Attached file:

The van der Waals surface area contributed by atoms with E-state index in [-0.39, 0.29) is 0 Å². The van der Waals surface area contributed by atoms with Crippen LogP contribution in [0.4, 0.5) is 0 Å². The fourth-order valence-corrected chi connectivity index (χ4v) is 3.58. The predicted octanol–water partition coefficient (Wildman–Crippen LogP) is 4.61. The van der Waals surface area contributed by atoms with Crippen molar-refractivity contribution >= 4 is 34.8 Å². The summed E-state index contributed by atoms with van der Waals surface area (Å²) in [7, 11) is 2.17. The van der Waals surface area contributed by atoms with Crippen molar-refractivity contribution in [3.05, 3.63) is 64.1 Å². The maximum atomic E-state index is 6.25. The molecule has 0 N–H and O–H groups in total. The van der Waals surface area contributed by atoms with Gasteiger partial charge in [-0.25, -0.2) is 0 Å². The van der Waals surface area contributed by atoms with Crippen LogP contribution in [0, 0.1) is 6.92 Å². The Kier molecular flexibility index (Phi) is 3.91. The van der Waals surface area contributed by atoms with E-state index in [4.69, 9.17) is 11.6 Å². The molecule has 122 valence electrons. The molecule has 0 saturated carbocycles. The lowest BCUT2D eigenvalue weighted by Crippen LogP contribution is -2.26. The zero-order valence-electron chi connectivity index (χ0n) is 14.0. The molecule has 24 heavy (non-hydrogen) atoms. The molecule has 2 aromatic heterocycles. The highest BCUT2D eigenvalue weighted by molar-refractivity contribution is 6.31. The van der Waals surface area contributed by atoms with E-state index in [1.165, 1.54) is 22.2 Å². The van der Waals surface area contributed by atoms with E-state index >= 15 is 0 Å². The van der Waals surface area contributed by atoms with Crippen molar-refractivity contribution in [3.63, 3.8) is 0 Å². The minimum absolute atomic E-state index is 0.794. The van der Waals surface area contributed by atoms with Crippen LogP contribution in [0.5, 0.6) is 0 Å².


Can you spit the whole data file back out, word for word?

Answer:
The van der Waals surface area contributed by atoms with E-state index in [-0.39, 0.29) is 0 Å². The van der Waals surface area contributed by atoms with Crippen LogP contribution in [0.4, 0.5) is 0 Å². The fourth-order valence-corrected chi connectivity index (χ4v) is 3.58. The predicted octanol–water partition coefficient (Wildman–Crippen LogP) is 4.61. The van der Waals surface area contributed by atoms with Crippen molar-refractivity contribution >= 4 is 34.8 Å². The summed E-state index contributed by atoms with van der Waals surface area (Å²) in [7, 11) is 2.17. The van der Waals surface area contributed by atoms with Crippen molar-refractivity contribution in [3.05, 3.63) is 64.1 Å². The maximum atomic E-state index is 6.25. The molecule has 0 N–H and O–H groups in total. The van der Waals surface area contributed by atoms with Gasteiger partial charge in [-0.25, -0.2) is 0 Å². The van der Waals surface area contributed by atoms with Crippen LogP contribution in [0, 0.1) is 6.92 Å². The Kier molecular flexibility index (Phi) is 3.91. The van der Waals surface area contributed by atoms with E-state index in [4.69, 9.17) is 11.6 Å². The molecule has 122 valence electrons. The molecule has 0 saturated carbocycles. The lowest BCUT2D eigenvalue weighted by Crippen LogP contribution is -2.26. The zero-order valence-electron chi connectivity index (χ0n) is 14.0. The molecule has 24 heavy (non-hydrogen) atoms. The molecule has 2 aromatic heterocycles. The highest BCUT2D eigenvalue weighted by molar-refractivity contribution is 6.31. The van der Waals surface area contributed by atoms with E-state index in [1.165, 1.54) is 22.2 Å². The van der Waals surface area contributed by atoms with E-state index >= 15 is 0 Å². The van der Waals surface area contributed by atoms with Crippen molar-refractivity contribution in [3.63, 3.8) is 0 Å². The minimum absolute atomic E-state index is 0.794. The van der Waals surface area contributed by atoms with Crippen LogP contribution in [0.5, 0.6) is 0 Å².